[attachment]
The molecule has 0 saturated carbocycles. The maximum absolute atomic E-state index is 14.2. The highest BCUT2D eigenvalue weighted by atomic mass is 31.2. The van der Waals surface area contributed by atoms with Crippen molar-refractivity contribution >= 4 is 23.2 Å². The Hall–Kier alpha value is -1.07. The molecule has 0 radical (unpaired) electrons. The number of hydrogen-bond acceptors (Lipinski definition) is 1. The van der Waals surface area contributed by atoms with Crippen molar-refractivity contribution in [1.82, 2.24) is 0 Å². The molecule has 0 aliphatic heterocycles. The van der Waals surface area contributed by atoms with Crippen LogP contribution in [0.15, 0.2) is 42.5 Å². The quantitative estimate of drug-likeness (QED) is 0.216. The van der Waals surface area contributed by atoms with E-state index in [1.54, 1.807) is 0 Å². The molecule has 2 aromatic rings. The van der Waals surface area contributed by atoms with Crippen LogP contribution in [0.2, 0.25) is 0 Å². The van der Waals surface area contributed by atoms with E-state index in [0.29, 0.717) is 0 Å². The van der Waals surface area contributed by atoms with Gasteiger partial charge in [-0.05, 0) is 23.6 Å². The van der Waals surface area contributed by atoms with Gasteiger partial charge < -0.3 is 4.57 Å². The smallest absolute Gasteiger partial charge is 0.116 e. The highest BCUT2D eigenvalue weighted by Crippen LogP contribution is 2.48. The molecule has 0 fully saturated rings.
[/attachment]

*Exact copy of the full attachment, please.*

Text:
The molecule has 0 saturated carbocycles. The maximum absolute atomic E-state index is 14.2. The highest BCUT2D eigenvalue weighted by atomic mass is 31.2. The van der Waals surface area contributed by atoms with Crippen molar-refractivity contribution >= 4 is 23.2 Å². The Hall–Kier alpha value is -1.07. The molecule has 0 radical (unpaired) electrons. The number of hydrogen-bond acceptors (Lipinski definition) is 1. The van der Waals surface area contributed by atoms with Crippen molar-refractivity contribution in [1.82, 2.24) is 0 Å². The molecule has 0 aliphatic heterocycles. The van der Waals surface area contributed by atoms with Crippen LogP contribution in [0.15, 0.2) is 42.5 Å². The quantitative estimate of drug-likeness (QED) is 0.216. The van der Waals surface area contributed by atoms with E-state index in [1.54, 1.807) is 0 Å². The molecule has 2 aromatic rings. The van der Waals surface area contributed by atoms with Crippen LogP contribution in [0.2, 0.25) is 0 Å². The van der Waals surface area contributed by atoms with E-state index in [0.29, 0.717) is 0 Å². The van der Waals surface area contributed by atoms with Gasteiger partial charge in [-0.05, 0) is 23.6 Å². The van der Waals surface area contributed by atoms with Gasteiger partial charge < -0.3 is 4.57 Å². The smallest absolute Gasteiger partial charge is 0.116 e. The highest BCUT2D eigenvalue weighted by Crippen LogP contribution is 2.48. The molecule has 0 fully saturated rings.